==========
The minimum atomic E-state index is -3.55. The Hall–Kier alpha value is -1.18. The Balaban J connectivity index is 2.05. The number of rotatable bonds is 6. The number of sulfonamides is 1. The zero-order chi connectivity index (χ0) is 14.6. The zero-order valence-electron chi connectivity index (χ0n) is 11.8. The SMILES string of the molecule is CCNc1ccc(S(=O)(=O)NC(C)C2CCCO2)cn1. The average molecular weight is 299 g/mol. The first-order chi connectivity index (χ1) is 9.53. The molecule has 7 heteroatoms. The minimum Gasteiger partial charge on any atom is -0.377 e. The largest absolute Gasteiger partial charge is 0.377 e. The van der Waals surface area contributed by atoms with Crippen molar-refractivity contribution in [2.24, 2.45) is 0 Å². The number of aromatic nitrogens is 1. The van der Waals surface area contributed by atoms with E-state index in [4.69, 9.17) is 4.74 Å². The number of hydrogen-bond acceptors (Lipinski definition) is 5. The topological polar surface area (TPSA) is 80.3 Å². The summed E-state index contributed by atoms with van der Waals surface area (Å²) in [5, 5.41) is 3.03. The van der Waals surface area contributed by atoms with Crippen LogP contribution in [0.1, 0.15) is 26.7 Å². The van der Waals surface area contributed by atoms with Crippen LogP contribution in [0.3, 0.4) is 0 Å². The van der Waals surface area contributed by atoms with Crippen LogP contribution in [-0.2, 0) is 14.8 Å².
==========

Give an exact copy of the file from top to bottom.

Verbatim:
The minimum atomic E-state index is -3.55. The Hall–Kier alpha value is -1.18. The Balaban J connectivity index is 2.05. The number of rotatable bonds is 6. The number of sulfonamides is 1. The zero-order chi connectivity index (χ0) is 14.6. The zero-order valence-electron chi connectivity index (χ0n) is 11.8. The SMILES string of the molecule is CCNc1ccc(S(=O)(=O)NC(C)C2CCCO2)cn1. The average molecular weight is 299 g/mol. The first-order chi connectivity index (χ1) is 9.53. The molecule has 7 heteroatoms. The minimum Gasteiger partial charge on any atom is -0.377 e. The largest absolute Gasteiger partial charge is 0.377 e. The van der Waals surface area contributed by atoms with Crippen molar-refractivity contribution in [2.24, 2.45) is 0 Å². The number of aromatic nitrogens is 1. The van der Waals surface area contributed by atoms with E-state index in [4.69, 9.17) is 4.74 Å². The number of hydrogen-bond acceptors (Lipinski definition) is 5. The topological polar surface area (TPSA) is 80.3 Å². The summed E-state index contributed by atoms with van der Waals surface area (Å²) in [5, 5.41) is 3.03. The van der Waals surface area contributed by atoms with Crippen LogP contribution in [0.1, 0.15) is 26.7 Å². The van der Waals surface area contributed by atoms with Crippen LogP contribution in [0.3, 0.4) is 0 Å². The van der Waals surface area contributed by atoms with Crippen LogP contribution in [-0.2, 0) is 14.8 Å².